It’s only been weeks since the administration had to drop, ignominiously, its much-lambasted order for motorcycle riders to install a barrier on such vehicles, ostensibly to prevent transmission of COVID-19 between the front and back riders. Already hard-up citizens had to fork over extra cash to have such a barrier installed, even as motorcycle manufacturers and other experts warned that the government imposition was unnecessary, potentially dangerous to riders, and unsupported by science. Interior Secretary Eduardo Año was the most bullheaded exponent of the order, castigating naysayers and vouching for the efficacy of his pet project. But in the end, the government unceremoniously dropped the requirement, without so much as an apology to a harassed public for all the confusion and anxiety spawned by such shambolic decision-making.Has the administration learned from that embarrassing debacle? Apparently not, from the way the new rule on physical distancing between passengers in public utility vehicles (PUVs) is being rolled out.
Last week, Transportation Secretary Arthur Tugade announced that the current physical distancing imposed on PUV passengers will be reduced from one meter to 0.75 meter starting Monday. Then, the distance will be progressively relaxed until it reaches 0.3 meter, allowing PUVs—including the MRT and LRT trains—to carry more commuters.
Tugade said the measure was approved by the Inter-Agency Task Force for the Management of Emerging Infectious Diseases (IATF) and the National Task Force Against COVID-19. But what is the basis for the progressive reduction in physical distance? The order was “not a knee-jerk reaction…but a product of research,” Tugade maintained.
In its website, however, the World Health Organization continues to advise individuals to “(m)aintain at least a one-meter (3 feet) distance” from the next person.
The health department was in fact not consulted on the new policy; neither was it approved by the government task force. That’s according to Año, now on the other side of the fence, who declared that the regulation should be rescinded as it was issued without the imprimatur of local medical experts and the task force. He also agreed with Health Secretary Francisco Duque III, who quoted a study by the Healthcare Professionals Alliance Against COVID-19 warning that the new policy might result in 686 daily infections in Metro Manila and increase the number of deaths.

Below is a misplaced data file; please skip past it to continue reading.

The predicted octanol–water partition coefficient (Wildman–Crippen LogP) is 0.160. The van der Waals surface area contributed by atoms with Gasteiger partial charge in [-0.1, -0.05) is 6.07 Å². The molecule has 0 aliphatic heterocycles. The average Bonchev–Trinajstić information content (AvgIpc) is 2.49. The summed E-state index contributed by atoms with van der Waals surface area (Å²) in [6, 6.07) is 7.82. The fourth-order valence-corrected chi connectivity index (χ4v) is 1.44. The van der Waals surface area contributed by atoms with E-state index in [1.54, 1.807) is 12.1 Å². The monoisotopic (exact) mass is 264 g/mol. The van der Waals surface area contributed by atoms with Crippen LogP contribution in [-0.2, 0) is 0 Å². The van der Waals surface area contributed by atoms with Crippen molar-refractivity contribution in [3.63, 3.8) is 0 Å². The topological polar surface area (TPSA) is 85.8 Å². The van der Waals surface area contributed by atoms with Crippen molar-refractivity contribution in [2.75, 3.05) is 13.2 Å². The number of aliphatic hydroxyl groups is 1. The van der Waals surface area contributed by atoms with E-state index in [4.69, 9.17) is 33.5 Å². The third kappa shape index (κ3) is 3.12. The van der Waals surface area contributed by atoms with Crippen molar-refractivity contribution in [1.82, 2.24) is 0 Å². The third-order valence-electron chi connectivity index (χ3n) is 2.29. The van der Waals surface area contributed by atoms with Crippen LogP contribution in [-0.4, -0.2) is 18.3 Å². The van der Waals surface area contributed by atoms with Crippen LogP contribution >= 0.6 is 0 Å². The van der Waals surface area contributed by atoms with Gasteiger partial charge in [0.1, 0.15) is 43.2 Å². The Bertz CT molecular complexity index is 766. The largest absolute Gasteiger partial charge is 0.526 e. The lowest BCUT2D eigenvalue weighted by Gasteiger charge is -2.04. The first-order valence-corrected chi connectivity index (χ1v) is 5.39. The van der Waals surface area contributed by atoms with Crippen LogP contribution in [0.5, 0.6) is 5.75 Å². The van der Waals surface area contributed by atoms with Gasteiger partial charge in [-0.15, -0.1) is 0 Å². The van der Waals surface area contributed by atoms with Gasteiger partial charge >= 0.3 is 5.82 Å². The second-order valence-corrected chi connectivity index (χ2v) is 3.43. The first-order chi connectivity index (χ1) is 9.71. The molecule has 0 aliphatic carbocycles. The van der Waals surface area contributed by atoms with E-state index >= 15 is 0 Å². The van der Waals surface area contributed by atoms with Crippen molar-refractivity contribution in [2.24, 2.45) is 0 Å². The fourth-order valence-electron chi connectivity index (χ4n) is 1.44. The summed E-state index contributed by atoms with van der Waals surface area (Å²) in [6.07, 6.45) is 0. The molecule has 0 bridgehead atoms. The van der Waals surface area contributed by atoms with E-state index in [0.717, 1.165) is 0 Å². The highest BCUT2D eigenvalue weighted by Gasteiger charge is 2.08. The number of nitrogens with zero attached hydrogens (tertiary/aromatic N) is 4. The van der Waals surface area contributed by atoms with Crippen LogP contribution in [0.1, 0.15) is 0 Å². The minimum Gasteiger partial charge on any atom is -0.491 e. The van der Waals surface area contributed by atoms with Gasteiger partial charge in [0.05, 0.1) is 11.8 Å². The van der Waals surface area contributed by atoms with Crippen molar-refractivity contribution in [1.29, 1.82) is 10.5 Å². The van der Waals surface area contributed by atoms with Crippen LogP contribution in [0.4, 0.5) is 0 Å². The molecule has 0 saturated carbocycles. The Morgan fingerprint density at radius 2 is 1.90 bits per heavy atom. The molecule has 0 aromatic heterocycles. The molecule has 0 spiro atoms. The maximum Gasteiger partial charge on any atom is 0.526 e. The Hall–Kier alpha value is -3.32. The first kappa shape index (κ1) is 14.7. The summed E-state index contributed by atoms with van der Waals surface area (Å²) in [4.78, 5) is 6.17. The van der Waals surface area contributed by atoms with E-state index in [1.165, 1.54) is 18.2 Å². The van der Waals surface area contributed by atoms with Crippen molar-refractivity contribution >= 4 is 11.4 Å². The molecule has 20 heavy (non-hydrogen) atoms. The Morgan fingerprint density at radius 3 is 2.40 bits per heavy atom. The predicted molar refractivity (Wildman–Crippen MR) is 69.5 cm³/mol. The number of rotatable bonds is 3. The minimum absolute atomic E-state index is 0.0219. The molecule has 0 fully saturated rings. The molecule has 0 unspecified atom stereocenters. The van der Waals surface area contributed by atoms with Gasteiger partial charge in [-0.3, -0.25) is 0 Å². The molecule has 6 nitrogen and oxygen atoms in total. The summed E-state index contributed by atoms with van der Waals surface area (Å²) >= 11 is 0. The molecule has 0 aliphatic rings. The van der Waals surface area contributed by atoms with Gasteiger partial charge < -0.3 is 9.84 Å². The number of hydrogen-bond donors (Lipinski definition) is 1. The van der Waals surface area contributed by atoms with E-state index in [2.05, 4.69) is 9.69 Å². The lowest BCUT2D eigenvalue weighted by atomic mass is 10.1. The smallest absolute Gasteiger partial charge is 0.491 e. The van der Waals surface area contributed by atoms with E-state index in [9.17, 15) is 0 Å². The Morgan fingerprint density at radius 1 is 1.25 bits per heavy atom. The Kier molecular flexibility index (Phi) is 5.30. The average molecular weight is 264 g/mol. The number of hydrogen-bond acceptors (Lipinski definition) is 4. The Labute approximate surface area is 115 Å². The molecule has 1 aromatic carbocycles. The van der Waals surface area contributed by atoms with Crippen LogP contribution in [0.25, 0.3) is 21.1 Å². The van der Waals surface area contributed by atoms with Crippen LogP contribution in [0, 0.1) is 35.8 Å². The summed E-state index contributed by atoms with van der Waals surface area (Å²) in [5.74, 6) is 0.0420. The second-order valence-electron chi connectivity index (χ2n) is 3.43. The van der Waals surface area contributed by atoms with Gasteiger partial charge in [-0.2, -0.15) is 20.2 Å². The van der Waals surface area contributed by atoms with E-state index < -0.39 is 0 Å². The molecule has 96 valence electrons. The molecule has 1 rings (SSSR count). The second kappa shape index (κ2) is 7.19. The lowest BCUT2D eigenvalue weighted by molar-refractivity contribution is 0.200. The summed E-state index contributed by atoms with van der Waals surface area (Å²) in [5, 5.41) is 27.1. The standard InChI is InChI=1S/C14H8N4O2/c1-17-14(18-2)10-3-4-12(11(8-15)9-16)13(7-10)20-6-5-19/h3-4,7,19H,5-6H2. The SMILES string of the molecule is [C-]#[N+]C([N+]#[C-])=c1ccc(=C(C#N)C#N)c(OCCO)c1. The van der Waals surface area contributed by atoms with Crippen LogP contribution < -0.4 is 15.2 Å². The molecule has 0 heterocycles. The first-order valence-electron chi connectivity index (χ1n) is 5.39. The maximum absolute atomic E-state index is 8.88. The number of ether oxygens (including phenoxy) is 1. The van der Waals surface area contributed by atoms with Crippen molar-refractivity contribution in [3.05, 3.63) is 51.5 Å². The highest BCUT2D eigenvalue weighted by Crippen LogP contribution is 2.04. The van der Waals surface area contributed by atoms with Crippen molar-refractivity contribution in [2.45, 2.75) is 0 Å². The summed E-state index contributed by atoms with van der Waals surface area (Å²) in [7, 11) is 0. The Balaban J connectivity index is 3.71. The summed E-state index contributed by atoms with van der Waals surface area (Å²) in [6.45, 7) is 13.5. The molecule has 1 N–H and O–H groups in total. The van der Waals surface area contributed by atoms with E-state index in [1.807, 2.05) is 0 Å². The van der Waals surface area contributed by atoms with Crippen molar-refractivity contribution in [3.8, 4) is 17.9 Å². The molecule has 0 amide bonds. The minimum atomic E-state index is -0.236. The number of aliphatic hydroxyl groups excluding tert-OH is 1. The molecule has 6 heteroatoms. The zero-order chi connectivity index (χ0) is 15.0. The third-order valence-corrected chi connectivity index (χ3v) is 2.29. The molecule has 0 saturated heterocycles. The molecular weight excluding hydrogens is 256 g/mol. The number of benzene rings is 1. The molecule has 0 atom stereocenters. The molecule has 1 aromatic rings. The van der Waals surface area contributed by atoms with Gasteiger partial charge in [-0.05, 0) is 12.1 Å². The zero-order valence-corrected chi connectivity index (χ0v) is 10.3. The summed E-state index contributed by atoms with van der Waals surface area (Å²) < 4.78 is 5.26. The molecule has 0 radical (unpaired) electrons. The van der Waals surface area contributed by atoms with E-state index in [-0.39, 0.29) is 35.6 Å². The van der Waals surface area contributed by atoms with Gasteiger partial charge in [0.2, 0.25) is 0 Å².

Metro Manila mayors registered their opposition to the new rule as well, complaining that they were not consulted at all. The latest guideline is “illogical” since the government has, for the past six months, been “teaching the public about the importance of distancing,” Navotas City Mayor Toby Tiangco said. “It makes no sense to reduce this especially in enclosed spaces where the risk of transmission is higher.”
“They’re experimenting on people’s lives,” lamented Lawyers for Commuters Safety and Protection head Ariel Inton. “What commuters want are more seats in public transport. We can have that without sacrificing [physical] distance.”
In this regard, the proposals of Marikina Rep. Stella Quimbo and the public interest groups Action for Economic Reforms (AER) and Move As One Coalition stand as viable and commonsensical alternatives to the latest absurd measure concocted by the government. The public clamor is for more public transportation, not relaxed social distancing between passengers, they noted. Thus, allow more PUVs to operate and provide safe alternative transport options to commuters, the AER said in a statement. Pour in more investments in public transport, such as open-air jeepneys, which would allow proper ventilation and a safer travel option for the riding public, according to the Move As One Coalition. It also suggested that more funds be allocated for active transportation infrastructure such as dedicated PUV lanes, cashless fare collection systems, protected bike lanes, at-grade crosswalks and wider walkways, as it noted that road-based public transport received only around P12 billion in investments, or only 0.01 percent of the gross domestic product, from 2016 to 2019.
With even Cabinet members publicly disagreeing on the issue, the matter is left once more, in the words of presidential spokesperson Harry Roque, “to the wisdom of the President.” It would be up to Mr. Duterte to “ultimately decide” on the reduced physical distancing rule, Roque said, adding that Malacañang would “reassess” the policy and consider the opinion of medical experts. Good grief, shouldn’t that have been done before a single word of the new policy was crafted and announced?
As the government’s position on various COVID-19 concerns has swung wildly from one bewildering, haphazardly considered step to to the next, a frustrated public is right to ask: Just who is in charge here?
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